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Road test: Alfa Romeo Giulia 2.2 JTDM 180 Speciale

"The Giulia offers a driving position more akin to a supercar than a diesel saloon and sets the standard for the sector"

7
Alfa Romeo

Review

After taking it on a road test, Matt de Prez concludes that the Giulia makes premium rivals sit up and take notice.

Alfa Romeo hasn’t had a particularly successful decade with both retail and fleet sales slipping significantly behind rivals – yet it remains a highly respected marque with a loyal following.

Last year, the Italian brand decided to throw everything it had at a new model offensive and the Giulia was the first vehicle to demonstrate the new approach.

What the company has managed to achieve since in a short period of time is little short of astonishing. Utilising its motorsport heritage and strength for creating beautiful vehicles, the Giulia is, simply, a masterpiece.

And this time, the beauty is more than skin-deep.

Alfa’s new rear-wheel-drive platform is complemented by an entirely new suite of engines and an eight-speed automatic transmission.

This car is available to test drive at Company Car in Action 2018 

It’s common practice for manufacturers to turn up the knobs on their executive saloons to create ‘halo’ models such as BMW’s M3.

Alfa chose to do things the other way around, creating the Nurburgring-dominating Quadrifoglio version first, then reverse engineering it to produce the standard car.

As a result, the Giulia is light and nimble. It offers better driver engagement than anything else in its class – yet manages to deliver the numbers when it comes to efficiency and running costs.

Our test car is the 2.2-litre JTDM in range-topping Speciale trim. It is comparable to a BMW 320d M Sport or Audi A4 S Line, with a list price of £35,000.

The engine develops 180PS and emits 109g/km of CO2, which is low compared to direct rivals. A driver should expect to pay around £135 per month in benefit-in-kind (BIK) tax for this model.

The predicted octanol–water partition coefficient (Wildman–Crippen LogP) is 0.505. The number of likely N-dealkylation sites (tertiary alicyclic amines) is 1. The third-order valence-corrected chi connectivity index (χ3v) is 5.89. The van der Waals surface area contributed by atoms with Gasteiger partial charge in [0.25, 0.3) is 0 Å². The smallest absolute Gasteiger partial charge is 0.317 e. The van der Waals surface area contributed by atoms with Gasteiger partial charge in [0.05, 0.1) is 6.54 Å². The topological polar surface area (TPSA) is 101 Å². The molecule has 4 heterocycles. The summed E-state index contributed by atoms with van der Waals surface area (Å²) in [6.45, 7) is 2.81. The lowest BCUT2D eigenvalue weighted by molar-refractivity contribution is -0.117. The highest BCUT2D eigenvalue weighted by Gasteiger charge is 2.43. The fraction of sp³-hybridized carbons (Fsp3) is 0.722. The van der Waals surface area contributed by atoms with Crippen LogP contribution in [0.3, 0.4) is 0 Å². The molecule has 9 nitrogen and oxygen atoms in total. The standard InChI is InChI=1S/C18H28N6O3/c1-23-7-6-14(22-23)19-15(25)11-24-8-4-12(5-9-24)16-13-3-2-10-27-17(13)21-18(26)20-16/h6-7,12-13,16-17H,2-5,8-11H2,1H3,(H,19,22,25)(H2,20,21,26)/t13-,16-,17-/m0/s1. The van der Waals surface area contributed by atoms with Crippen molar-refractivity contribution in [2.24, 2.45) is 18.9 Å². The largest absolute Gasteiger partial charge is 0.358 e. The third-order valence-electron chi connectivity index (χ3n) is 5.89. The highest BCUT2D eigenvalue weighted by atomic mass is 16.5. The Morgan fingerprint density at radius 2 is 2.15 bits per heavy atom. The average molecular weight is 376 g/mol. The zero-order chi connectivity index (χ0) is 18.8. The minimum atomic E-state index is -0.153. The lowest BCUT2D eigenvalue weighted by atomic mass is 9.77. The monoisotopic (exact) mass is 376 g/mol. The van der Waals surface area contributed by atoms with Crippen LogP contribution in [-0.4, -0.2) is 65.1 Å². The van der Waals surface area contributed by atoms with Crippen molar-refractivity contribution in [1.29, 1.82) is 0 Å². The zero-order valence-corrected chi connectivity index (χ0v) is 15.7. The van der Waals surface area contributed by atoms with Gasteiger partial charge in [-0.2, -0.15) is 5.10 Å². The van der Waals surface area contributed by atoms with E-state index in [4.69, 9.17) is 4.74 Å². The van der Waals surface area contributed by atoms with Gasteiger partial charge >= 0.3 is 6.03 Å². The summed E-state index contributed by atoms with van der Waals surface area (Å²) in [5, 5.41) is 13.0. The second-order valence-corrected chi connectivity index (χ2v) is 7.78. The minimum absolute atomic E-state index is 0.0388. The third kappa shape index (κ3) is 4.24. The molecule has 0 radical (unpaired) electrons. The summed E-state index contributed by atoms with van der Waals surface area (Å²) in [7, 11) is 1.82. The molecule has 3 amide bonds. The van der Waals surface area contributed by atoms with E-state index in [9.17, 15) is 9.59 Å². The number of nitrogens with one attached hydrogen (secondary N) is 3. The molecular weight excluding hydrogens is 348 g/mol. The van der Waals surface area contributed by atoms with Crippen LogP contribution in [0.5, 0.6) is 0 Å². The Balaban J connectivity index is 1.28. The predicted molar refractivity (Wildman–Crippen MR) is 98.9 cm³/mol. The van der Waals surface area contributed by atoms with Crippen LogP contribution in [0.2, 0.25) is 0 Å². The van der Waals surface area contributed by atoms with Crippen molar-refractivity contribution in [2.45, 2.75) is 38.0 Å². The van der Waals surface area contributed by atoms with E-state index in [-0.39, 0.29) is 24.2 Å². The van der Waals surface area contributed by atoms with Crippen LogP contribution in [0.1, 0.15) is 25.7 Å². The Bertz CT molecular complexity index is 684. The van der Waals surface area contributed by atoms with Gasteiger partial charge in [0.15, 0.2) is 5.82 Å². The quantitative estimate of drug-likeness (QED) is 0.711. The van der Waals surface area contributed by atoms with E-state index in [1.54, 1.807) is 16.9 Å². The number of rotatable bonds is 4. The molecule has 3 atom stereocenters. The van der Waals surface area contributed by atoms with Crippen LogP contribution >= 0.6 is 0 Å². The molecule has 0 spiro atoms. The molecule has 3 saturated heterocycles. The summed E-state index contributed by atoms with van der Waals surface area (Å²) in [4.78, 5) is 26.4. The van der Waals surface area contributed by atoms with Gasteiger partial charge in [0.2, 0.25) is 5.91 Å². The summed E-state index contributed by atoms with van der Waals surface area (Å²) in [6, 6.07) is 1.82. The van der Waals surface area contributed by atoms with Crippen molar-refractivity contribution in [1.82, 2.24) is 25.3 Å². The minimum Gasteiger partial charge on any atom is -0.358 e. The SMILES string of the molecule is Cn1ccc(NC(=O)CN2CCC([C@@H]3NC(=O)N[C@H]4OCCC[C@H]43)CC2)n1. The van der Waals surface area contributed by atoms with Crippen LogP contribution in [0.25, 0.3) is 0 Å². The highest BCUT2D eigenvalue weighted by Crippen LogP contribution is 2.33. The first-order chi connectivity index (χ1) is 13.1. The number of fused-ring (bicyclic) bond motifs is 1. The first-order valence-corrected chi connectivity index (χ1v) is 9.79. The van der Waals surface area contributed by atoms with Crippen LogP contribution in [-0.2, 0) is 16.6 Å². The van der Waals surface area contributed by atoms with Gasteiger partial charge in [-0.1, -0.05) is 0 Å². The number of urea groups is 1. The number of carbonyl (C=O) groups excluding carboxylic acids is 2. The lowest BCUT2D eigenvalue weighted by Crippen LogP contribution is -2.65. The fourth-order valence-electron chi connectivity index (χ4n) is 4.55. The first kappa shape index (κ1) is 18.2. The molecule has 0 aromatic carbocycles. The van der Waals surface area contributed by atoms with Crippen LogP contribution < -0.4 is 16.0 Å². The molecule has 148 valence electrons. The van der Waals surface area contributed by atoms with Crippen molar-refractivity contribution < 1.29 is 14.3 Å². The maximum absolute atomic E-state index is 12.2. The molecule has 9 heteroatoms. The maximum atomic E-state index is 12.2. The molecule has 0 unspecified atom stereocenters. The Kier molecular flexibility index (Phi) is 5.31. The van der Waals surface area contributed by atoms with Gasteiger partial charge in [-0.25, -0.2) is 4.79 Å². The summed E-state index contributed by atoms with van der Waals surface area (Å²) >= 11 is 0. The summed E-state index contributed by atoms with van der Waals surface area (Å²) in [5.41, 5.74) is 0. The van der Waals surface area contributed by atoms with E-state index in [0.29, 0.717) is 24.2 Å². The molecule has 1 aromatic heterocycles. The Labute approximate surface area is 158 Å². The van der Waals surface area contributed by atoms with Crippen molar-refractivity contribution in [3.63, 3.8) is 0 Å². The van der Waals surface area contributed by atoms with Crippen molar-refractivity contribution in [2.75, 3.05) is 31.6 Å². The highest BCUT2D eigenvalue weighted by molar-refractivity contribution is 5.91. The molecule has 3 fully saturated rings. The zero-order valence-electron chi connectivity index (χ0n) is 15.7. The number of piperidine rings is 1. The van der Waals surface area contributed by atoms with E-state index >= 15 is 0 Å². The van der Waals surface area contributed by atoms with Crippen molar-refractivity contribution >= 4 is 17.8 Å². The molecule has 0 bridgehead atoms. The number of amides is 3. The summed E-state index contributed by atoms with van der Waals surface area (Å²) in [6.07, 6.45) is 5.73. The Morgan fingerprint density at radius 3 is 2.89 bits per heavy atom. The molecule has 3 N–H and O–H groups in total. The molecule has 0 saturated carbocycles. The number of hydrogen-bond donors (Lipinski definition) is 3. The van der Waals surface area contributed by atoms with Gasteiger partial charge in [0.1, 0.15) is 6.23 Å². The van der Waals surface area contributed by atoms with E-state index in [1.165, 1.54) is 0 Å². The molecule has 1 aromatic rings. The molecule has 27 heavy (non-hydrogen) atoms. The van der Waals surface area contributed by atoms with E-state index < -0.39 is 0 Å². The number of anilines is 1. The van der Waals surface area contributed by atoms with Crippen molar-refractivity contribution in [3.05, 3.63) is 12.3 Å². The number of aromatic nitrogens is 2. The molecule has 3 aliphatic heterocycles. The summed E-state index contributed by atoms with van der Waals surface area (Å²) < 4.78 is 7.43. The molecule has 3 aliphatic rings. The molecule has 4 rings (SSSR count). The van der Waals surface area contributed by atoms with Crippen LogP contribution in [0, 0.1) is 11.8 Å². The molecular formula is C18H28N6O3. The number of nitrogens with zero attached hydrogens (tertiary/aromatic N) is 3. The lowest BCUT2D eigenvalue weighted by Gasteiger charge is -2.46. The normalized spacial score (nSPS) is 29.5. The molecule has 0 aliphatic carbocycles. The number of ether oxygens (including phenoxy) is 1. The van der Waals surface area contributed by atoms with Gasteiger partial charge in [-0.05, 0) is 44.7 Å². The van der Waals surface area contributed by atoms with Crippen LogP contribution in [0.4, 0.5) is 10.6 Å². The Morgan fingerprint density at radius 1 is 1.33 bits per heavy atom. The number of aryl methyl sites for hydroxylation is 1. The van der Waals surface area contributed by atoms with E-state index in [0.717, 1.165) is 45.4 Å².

It’s not the quietest diesel unit around but it is hushed on the move and delivers strong performance, sprinting to 60mph in 7.1 seconds.

Official combined fuel economy is rated at 67.3mpg – putting it on par with rivals. During our test we found the figure to be closer to 50mpg. 

Standard equipment is generous and includes sat-nav, keyless start, xenon headlights, parking sensors and electrically adjustable, heated leather seats.

Safety is a key attribute, too. The new Integrated Brake System provides immediate brake response. As a result the Giulia can stop from 62mph in just 38.5 metres. 

Autonomous emergency braking with pedestrian detection, forward collision warning and lane departure warning are also included, helping the car to gain the five-star Euro NCap rating.

A score of 98% for adult occupancy protection was the highest result ever achieved for a passenger car at the time of testing.

Inside the cabin, the Giulia offers a driving position more akin to a supercar than a diesel saloon and sets the standard for the sector.

The seat is mounted low and the pedals deep in the footwell giving a real sense that you are sitting in the car, rather than on it.

Adding to the theatre is a Ferrari-style steering wheel mounted start button, while optional (£250) aluminium gear shift paddles complete the experience.

Its overall interior quality doesn’t quite match the Germans and the sat-nav is less impressive than the latest BMW and Audi systems, but there is plenty of space for passengers and a reasonable sized boot.

Strong residuals help to minimise running costs although service, maintenance and repair costs are higher than average for the sector.

CO2 emissions and fuel consumption data correct at time of writing. The latest figures are available in the Fleet News fuel cost calculator and the company car tax calculator.

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